Secession discussions and votes clearly ‘do not move us forward’
“How Can I Miss You If You Won’t Go Away?”
That old song, by Dan Hicks and His Hot Licks, keeps coming to mind every time I see another story about the secessionist movement seeking traction in some rural Colorado counties.
Let ‘em go, please, and don’t let the “Welcome to Colorado” sign slap ‘em on the backsides while they’re exiting to form their new state or join a neighboring one, presumably more sympathetic to their needs.
Just last week, Moffat County commissioners decided to put the idea of secession on the November ballot. That would be an interesting addition to any new state, since most of this tomfoolery has so far been relegated to publicity-seeking county commissioners out on the Eastern Plains.
No word on what commissioners Tom Mathers and John Kinkaid think of the mechanics of Moffat County “flagpoling” across the Continental Divide to join the potential new state some have called “Weldistan,” in honor of Weld County, where the secession discussion took root. Kinkaid earlier opined that Moffat County could seek to become part of Wyoming, an idea quickly rejected by our neighbor to the north.
“The county and our state face many significant challenges at this time,” Wyoming Gov. Matt Mead’s spokesman, Renny MacKay, responded. “This discussion does not move us forward.”
Rio Blanco County commissioners also considered the secession question briefly before deciding potential water issues outweighed drawing a symbolic line in the western Colorado dirt. Thankfully, Mesa County commissioners haven’t considered secession, at least not yet.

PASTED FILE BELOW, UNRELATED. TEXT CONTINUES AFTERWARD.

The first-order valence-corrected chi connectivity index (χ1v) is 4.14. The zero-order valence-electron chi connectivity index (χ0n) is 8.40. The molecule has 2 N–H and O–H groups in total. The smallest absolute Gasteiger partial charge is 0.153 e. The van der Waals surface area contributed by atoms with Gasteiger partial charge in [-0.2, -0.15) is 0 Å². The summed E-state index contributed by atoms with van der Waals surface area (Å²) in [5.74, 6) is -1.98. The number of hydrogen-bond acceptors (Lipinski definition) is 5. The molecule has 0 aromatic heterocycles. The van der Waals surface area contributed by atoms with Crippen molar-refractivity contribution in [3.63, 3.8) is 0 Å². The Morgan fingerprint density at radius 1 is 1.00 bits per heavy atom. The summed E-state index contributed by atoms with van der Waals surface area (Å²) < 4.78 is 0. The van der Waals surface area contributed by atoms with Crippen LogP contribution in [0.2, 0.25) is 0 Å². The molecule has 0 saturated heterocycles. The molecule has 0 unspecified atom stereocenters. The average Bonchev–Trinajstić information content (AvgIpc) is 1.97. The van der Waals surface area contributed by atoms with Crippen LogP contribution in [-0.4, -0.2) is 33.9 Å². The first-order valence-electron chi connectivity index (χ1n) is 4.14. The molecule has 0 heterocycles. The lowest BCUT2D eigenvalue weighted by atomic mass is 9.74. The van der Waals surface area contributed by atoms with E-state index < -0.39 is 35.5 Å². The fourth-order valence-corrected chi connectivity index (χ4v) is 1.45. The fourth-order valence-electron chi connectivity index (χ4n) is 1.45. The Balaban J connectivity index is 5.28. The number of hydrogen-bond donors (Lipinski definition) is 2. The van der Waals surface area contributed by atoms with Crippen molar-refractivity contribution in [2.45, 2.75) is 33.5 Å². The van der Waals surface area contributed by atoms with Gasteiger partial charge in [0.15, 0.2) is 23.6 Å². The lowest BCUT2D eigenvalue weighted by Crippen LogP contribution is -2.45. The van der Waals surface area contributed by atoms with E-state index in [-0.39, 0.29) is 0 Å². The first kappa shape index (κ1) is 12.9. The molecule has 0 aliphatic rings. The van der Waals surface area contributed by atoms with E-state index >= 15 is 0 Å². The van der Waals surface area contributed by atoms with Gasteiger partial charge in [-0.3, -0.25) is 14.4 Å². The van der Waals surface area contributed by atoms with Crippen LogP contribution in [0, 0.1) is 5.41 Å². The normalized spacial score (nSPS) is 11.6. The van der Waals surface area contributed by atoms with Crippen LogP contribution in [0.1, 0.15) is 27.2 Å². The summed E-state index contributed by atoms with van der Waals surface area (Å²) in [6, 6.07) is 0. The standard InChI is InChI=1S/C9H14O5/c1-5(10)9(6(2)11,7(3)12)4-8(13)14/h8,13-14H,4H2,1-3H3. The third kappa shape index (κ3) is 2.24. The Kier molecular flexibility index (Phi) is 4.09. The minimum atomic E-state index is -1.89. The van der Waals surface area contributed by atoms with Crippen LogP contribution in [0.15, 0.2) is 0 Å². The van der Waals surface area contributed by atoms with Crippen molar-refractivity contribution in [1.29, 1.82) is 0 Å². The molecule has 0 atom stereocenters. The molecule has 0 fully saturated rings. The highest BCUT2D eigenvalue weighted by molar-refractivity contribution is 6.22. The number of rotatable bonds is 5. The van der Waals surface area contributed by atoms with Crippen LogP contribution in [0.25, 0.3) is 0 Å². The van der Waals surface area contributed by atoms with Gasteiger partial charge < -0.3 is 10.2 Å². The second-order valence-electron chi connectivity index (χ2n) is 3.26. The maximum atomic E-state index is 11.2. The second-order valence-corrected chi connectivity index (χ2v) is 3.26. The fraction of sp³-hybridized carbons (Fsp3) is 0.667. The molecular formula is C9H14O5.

A few weekends ago, my Sunday morning routine was interrupted by the tell-tale tone alerting me to a message on my iPhone. It was from a high-ranking state government official worrying about “connecting the disconnected,” those “grass is greener” folks who think forming their own state is the answer to a perceived lack of understanding on the part of urban legislators to the problems of those of us out here in the hinterlands.
At the heart of the discussion is a perceived inability of rural lawmakers to impact state issues. To my friend in state government, that’s a result of term limits. He cites the loss of leadership from former rural lawmakers such as Bev Bledsoe of eastern Colorado and Norwood’s Dan Noble, both of whom had outsized influence at the state Capitol.
“Barking up the wrong tree, compadre,” was my response. “Term limits are not the problem. Folks like Bledsoe, Noble, Tillie Bishop and Russ George likely couldn’t get elected or re-elected in today’s political climate.”
Lack of rural legislative leadership in Denver is, I submit, more of a quality-control issue by rural voters, including those of us in Mesa County, than a product of term limits.
Certainly the rural inferiority complex now evidenced by secessionist rhetoric has deep roots.
Club 20’s genesis was a perceived lack of attention to rural roads by lawmakers in Denver. The “not one more drop” response of local water providers to Gov. John Hickenlooper’s call for developing a statewide water plan is another example. I wouldn’t be surprised if, in the mid-1800s, settlers in Colorado Territory weren’t railing against real or perceived wrongs by a faraway government.
I’d like to think those previous discussions were thought out a little more carefully.
I wonder if Moffat County’s secessionist commissioners realize Wyoming’s mineral severance taxes are stiffer than Colorado’s regulations, which already supposedly hamper energy development. Or if commissioners in “Weldistan,” where some communities and agricultural interests slake their thirst with Western Slope water, realize there are laws prohibiting the sale of Colorado water across state lines.
Probably not, because all this secessionist talk is more about politics than policy.
It’s much easier, and a whole lot more fun, to throw some red meat to the masses, to rail against gun laws and renewable energy standards and death-penalty decisions. It’s harder and more serious work to find and elect the kind of rural legislators who might carry on the tradition of predecessors who demonstrated success while facing the same kinds of numerical odds.
At least there’s some comfort in the fact that, at the end of the day, the secessionist movement is going nowhere.